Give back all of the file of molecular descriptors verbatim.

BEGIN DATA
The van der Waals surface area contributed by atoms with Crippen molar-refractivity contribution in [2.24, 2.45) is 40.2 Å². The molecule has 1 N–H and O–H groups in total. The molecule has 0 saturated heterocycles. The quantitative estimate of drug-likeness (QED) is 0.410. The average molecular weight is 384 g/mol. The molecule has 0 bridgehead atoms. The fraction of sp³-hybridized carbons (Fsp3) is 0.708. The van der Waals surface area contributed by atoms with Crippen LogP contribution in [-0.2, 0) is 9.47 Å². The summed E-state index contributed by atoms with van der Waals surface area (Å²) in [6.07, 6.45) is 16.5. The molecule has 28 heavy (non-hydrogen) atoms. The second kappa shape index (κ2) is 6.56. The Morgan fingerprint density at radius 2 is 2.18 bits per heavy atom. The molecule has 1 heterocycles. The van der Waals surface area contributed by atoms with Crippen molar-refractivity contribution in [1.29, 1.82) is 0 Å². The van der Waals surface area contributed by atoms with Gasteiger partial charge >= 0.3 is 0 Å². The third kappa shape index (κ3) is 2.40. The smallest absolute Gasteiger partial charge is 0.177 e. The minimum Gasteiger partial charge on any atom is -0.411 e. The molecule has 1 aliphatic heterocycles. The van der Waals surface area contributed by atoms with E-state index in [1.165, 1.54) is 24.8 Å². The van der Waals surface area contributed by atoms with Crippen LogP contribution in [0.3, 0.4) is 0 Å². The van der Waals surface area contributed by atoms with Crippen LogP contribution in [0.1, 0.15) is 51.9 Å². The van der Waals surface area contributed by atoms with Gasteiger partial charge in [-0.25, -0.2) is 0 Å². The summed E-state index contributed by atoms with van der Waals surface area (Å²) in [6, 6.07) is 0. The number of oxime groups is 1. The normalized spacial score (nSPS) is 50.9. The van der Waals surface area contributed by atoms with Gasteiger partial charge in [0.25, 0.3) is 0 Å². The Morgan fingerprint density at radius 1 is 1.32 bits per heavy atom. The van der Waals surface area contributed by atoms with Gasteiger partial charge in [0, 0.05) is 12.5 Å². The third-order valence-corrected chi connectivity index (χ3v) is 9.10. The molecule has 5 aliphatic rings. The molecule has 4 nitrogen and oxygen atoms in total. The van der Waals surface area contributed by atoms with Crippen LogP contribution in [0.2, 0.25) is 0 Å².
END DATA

The van der Waals surface area contributed by atoms with Crippen molar-refractivity contribution in [2.24, 2.45) is 40.2 Å². The molecule has 1 N–H and O–H groups in total. The molecule has 0 saturated heterocycles. The quantitative estimate of drug-likeness (QED) is 0.410. The average molecular weight is 384 g/mol. The molecule has 0 bridgehead atoms. The fraction of sp³-hybridized carbons (Fsp3) is 0.708. The van der Waals surface area contributed by atoms with Crippen LogP contribution in [-0.2, 0) is 9.47 Å². The summed E-state index contributed by atoms with van der Waals surface area (Å²) in [6.07, 6.45) is 16.5. The molecule has 28 heavy (non-hydrogen) atoms. The second kappa shape index (κ2) is 6.56. The Morgan fingerprint density at radius 2 is 2.18 bits per heavy atom. The molecule has 1 heterocycles. The van der Waals surface area contributed by atoms with Crippen molar-refractivity contribution in [1.29, 1.82) is 0 Å². The van der Waals surface area contributed by atoms with Gasteiger partial charge >= 0.3 is 0 Å². The third kappa shape index (κ3) is 2.40. The smallest absolute Gasteiger partial charge is 0.177 e. The minimum Gasteiger partial charge on any atom is -0.411 e. The molecule has 1 aliphatic heterocycles. The van der Waals surface area contributed by atoms with E-state index in [1.165, 1.54) is 24.8 Å². The van der Waals surface area contributed by atoms with Crippen LogP contribution in [0.3, 0.4) is 0 Å². The van der Waals surface area contributed by atoms with Crippen LogP contribution in [0.1, 0.15) is 51.9 Å². The van der Waals surface area contributed by atoms with Gasteiger partial charge in [-0.25, -0.2) is 0 Å². The summed E-state index contributed by atoms with van der Waals surface area (Å²) in [6, 6.07) is 0. The number of oxime groups is 1. The normalized spacial score (nSPS) is 50.9. The van der Waals surface area contributed by atoms with Gasteiger partial charge in [0.25, 0.3) is 0 Å². The Morgan fingerprint density at radius 1 is 1.32 bits per heavy atom. The van der Waals surface area contributed by atoms with Gasteiger partial charge in [0, 0.05) is 12.5 Å². The third-order valence-corrected chi connectivity index (χ3v) is 9.10. The molecule has 5 aliphatic rings. The molecule has 4 nitrogen and oxygen atoms in total. The van der Waals surface area contributed by atoms with Crippen LogP contribution in [0.2, 0.25) is 0 Å².